Over and over again on the pages of this magazine, we tell the stories of musicians who have realized their best self through music. For some it serves as therapy. Others are driven by a sense of purpose. And for others still, it’s simply pure, unadulterated passion.
Music is capable of inspiring and bridging divides; it is infinitely more impactful than the words on this page.
But the words on this page are how we help those artists tell their own stories. And we’re sad to say, the plight of the modern musician neatly aligns with that of the independent journalist. The people who make this magazine sing are very part-time freelancers, most of whom hold other jobs in more lucrative industries. While those professional affairs may provide their livelihoods, they don’t always check all the boxes. So many of our writers and photographers cannot help but shine a light on those they truly connect with.
Our present-day gig economy has been both a blessing and a curse for creators—whether of song or story. But we do it because we believe in the power of the work we do. We do it because we hope it reaches even just one person and impacts their life, evolves their way of thinking, puts a smile on their face and a skip in their step, or just makes them feel like they are not alone in this world—whether suffering through things inside their own head or facing suppression from external factors outside of their control.
While music continues to be an ever-present force for good in all of our lives, it is increasingly more accessible and commoditized in today’s society—not always to the benefit of the creator. The independent journalist struggling in our inconsistent gig economy feels a similar strain as less brain power goes toward quality thought and analysis and more effort is placed on incessant content creation, promotion and analytics.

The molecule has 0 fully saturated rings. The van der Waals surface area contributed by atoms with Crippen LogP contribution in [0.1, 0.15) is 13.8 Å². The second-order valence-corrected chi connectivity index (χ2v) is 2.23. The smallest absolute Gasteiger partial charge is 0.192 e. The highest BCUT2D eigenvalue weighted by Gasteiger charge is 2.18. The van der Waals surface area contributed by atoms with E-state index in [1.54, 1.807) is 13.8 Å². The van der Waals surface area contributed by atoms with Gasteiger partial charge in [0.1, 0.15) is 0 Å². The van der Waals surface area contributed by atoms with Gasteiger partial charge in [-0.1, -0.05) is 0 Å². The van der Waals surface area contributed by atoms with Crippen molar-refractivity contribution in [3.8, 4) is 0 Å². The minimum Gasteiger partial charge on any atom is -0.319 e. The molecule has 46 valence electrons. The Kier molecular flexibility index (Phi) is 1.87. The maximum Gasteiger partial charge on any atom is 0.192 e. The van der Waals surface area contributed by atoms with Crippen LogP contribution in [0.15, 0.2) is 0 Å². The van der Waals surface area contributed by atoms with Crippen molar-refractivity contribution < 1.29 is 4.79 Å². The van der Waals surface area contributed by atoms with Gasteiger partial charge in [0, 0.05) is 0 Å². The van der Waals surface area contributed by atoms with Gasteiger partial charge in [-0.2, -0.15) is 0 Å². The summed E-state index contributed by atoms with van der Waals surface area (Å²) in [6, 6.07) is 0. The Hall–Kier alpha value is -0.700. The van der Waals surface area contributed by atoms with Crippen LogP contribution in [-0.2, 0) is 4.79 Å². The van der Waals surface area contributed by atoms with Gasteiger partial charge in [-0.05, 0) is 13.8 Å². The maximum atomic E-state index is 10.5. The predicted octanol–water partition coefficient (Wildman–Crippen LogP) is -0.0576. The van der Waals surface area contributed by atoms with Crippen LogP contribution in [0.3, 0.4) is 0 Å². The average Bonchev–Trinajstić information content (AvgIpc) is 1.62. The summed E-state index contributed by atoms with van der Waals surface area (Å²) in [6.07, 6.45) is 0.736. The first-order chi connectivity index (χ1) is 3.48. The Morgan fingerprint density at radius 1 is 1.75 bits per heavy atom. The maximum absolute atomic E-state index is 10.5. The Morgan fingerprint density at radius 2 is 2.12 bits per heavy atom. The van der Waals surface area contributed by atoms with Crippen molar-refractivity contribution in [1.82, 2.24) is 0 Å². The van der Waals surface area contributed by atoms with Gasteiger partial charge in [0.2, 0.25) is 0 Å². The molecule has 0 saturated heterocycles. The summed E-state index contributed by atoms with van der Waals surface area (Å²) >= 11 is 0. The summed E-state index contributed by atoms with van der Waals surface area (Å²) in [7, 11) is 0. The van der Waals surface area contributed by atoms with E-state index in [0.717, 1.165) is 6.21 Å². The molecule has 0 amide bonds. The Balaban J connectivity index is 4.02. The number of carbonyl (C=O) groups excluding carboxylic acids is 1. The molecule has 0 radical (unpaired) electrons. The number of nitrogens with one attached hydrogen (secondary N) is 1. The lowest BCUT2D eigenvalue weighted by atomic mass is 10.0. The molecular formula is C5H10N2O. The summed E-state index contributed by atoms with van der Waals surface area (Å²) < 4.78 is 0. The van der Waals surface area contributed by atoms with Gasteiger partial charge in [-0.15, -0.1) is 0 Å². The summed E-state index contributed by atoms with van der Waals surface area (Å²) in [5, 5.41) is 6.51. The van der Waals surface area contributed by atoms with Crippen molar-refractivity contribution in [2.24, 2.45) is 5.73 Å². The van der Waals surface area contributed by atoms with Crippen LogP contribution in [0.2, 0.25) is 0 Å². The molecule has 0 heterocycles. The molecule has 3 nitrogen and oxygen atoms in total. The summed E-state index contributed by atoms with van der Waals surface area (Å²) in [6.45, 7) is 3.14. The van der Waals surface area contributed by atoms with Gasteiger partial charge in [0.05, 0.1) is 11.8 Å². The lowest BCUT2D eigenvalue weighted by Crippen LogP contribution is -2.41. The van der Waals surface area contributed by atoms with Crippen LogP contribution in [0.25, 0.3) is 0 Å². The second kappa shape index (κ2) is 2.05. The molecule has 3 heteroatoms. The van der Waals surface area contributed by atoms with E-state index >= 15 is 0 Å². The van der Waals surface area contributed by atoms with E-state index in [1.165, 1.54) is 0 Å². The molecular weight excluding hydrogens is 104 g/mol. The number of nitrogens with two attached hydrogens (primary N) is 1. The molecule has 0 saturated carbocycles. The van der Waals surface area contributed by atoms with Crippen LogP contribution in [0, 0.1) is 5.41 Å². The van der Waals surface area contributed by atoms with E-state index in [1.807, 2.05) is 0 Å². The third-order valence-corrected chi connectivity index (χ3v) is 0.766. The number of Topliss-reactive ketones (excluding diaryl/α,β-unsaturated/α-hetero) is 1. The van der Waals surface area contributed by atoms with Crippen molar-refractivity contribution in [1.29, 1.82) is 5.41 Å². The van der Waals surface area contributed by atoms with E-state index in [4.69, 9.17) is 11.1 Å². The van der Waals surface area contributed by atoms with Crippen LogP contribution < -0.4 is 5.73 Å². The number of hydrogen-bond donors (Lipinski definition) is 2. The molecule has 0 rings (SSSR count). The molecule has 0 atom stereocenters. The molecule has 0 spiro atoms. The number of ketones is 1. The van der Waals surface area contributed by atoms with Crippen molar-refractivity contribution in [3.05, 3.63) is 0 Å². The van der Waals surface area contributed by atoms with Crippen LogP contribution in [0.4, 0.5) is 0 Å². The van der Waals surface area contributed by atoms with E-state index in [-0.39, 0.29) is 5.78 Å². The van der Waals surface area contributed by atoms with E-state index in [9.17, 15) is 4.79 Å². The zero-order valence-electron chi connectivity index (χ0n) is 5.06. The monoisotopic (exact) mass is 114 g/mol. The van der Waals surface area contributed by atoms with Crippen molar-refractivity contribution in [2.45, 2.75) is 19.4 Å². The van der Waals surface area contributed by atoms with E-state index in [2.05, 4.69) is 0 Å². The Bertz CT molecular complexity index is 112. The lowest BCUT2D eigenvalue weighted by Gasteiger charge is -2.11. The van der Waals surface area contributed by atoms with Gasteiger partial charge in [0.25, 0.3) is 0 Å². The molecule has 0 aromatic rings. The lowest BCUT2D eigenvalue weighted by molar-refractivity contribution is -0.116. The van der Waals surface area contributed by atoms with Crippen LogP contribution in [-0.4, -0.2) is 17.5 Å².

The truth is, we need these diverse, community-minded voices now more than ever. We need them standing up for what they believe in and amplifying others.
These impactful songs, and the stories behind them, instill change. It’s significant because a melody can literally plant itself in your brain and have you unconsciously singing along while also carrying a message of unity, activism or education. It can get us thinking about immigration reform, our checkered history as a nation, healthcare as a human right, or how to create livable, equitable cities for artists, addicts and the affluent. And it can start a dialogue while also being instantly relatable to individuals of very different backgrounds. Music can connect us, make us feel good and empower change.
That is exactly what our local music community does with gusto every single day. And that is absolutely what we seek to document on these pages.
Chris Young Editor-In-Chief